Happy Monday to you! Today I'm not talking about the way you dress, I'm talking about humility. In chapter seven of Little Women, we read about a scrape the youngest of the March girls gets herself into. Amy is the only one of the sisters that still goes to school and the latest rage at said school is limes. Well, the teacher had banned them, but Amy managed to get her hands on two dozen juicy, delicious limes to take to school to give and trade among her favored friends. When the aforementioned teacher finds out about it, he punishes her pretty harshly (among other things he makes her throw every single lime out the window--oh the horror!), and Amy leaves school never to return. Seriously. She doesn't go back. She continues her education at home with her sister Beth.
After she shares all the details of this traumatic incident with her mother and sisters, her mother offers her this beautiful bit of wisdom:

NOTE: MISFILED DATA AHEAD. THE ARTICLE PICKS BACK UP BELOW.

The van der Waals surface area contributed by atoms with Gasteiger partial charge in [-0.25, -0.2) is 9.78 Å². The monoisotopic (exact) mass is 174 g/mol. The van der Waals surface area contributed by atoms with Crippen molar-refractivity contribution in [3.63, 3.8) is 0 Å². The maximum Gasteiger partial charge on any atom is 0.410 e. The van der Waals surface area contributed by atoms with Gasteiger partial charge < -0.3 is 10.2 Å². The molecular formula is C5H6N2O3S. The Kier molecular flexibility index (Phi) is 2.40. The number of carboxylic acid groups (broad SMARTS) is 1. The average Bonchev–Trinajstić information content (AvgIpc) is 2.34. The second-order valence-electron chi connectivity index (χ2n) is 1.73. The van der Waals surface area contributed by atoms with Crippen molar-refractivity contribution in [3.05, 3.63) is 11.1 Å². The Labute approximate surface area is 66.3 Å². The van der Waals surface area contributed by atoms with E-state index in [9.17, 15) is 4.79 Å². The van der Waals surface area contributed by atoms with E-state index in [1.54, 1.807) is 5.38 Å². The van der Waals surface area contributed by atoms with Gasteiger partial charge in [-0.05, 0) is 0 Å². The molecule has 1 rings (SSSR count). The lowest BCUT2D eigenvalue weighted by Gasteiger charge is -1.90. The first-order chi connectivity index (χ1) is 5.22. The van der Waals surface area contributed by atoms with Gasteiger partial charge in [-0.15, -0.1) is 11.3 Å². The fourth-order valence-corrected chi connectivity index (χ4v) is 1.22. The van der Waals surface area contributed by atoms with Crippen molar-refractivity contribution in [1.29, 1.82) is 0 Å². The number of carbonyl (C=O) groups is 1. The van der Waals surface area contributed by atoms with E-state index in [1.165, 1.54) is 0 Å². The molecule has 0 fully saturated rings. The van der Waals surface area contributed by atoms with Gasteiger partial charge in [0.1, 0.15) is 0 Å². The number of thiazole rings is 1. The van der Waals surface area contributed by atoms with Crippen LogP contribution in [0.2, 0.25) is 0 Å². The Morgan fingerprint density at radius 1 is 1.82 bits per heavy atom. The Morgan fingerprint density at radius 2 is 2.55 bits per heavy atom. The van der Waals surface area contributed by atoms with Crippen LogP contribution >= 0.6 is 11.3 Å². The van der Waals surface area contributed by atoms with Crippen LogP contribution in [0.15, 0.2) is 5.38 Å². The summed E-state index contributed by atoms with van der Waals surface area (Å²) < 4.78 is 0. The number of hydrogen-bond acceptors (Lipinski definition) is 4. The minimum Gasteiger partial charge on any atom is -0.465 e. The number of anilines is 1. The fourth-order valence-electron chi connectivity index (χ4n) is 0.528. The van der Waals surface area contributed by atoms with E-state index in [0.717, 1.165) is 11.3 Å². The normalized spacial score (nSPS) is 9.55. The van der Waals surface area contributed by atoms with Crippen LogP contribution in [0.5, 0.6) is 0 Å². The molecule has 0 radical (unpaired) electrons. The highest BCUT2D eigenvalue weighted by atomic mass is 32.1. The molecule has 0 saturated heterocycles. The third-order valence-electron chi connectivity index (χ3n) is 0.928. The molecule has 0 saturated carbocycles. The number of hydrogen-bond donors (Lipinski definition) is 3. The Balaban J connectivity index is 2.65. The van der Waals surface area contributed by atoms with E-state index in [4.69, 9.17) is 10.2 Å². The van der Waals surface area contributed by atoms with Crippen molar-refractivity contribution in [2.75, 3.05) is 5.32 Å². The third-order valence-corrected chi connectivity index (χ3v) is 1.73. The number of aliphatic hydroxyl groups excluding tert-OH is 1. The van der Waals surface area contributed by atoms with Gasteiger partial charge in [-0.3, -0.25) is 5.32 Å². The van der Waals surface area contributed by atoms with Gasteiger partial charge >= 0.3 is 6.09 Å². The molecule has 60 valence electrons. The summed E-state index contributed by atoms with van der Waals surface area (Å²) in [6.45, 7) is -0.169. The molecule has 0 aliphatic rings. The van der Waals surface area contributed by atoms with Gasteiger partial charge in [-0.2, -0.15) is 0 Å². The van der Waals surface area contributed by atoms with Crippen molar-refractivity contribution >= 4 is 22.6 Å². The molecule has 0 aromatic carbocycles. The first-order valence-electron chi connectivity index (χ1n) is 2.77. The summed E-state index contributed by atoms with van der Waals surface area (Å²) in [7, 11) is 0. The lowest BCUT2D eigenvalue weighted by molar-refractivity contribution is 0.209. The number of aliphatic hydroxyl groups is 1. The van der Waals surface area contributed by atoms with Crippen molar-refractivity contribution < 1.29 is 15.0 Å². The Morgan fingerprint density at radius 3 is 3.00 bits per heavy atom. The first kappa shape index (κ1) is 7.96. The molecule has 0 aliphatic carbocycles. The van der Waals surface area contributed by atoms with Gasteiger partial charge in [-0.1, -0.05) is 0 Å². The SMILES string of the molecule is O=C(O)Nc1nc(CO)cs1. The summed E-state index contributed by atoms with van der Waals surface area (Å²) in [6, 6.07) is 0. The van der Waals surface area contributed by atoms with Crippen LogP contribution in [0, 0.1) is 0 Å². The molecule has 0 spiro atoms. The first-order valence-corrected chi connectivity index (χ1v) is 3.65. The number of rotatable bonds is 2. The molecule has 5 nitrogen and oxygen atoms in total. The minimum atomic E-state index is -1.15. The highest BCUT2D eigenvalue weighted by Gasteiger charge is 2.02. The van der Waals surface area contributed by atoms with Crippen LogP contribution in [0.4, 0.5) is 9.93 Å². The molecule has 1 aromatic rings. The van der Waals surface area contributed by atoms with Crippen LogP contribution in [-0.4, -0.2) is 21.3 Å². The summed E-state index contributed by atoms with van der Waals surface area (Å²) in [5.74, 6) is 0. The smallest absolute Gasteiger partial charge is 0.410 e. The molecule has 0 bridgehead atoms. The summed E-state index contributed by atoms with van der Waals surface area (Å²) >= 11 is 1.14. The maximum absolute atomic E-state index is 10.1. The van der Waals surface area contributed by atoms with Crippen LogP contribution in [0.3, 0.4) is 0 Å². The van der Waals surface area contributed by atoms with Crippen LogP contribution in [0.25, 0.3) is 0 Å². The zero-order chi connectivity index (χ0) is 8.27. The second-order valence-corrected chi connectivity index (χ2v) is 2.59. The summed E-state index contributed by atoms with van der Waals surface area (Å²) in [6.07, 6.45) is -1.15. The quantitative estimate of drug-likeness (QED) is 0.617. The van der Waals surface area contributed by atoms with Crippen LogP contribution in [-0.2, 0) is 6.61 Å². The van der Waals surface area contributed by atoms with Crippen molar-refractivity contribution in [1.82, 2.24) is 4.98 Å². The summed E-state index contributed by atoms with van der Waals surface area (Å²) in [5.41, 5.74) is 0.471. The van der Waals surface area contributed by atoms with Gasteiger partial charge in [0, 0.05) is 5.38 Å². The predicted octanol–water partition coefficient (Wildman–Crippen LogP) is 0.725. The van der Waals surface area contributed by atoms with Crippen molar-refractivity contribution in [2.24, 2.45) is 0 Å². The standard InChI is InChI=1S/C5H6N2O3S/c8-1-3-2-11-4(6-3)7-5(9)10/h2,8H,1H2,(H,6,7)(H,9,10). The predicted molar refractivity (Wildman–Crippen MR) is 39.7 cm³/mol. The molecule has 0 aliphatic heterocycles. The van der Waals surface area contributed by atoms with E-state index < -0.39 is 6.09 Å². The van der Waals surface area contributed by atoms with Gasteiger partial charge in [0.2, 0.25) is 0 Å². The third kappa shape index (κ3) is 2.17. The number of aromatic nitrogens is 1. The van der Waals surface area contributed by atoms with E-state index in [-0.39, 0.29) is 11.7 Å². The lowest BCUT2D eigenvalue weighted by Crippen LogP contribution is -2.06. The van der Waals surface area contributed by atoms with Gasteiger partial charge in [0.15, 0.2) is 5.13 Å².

"'I should not have chosen that way of mending a fault,' replied her mother; 'but I'm not sure that it won't do you more good than a milder method. You are getting to be altogether too conceited and important, my dear, and it is quite time you set about correcting it. You have a good many little gifts and virtues, but there is no need of parading them, for conceit spoils the finest genius. There is not much danger that real talent or goodness will be overlooked long; even if it is, the consciousness of possessing and using it well should satisfy one, and the great charm of all power is modesty.'"
From chapter 7 ("Amy's Valley of Humiliation") on page 82.
Jesus Himself said, "everyone who exalts himself will be humbled, but he who humbles himself will be exalted." (Luke 18:14)
There's not much I can add, and I couldn't possibly say what Marmee said any better. Nobody likes a know-it-all. Stuck-up people don't have many true friends. Even if our good qualities are never noticed by anyone in this world, I hope that the consciousness of possessing and using them well will always satisfy us.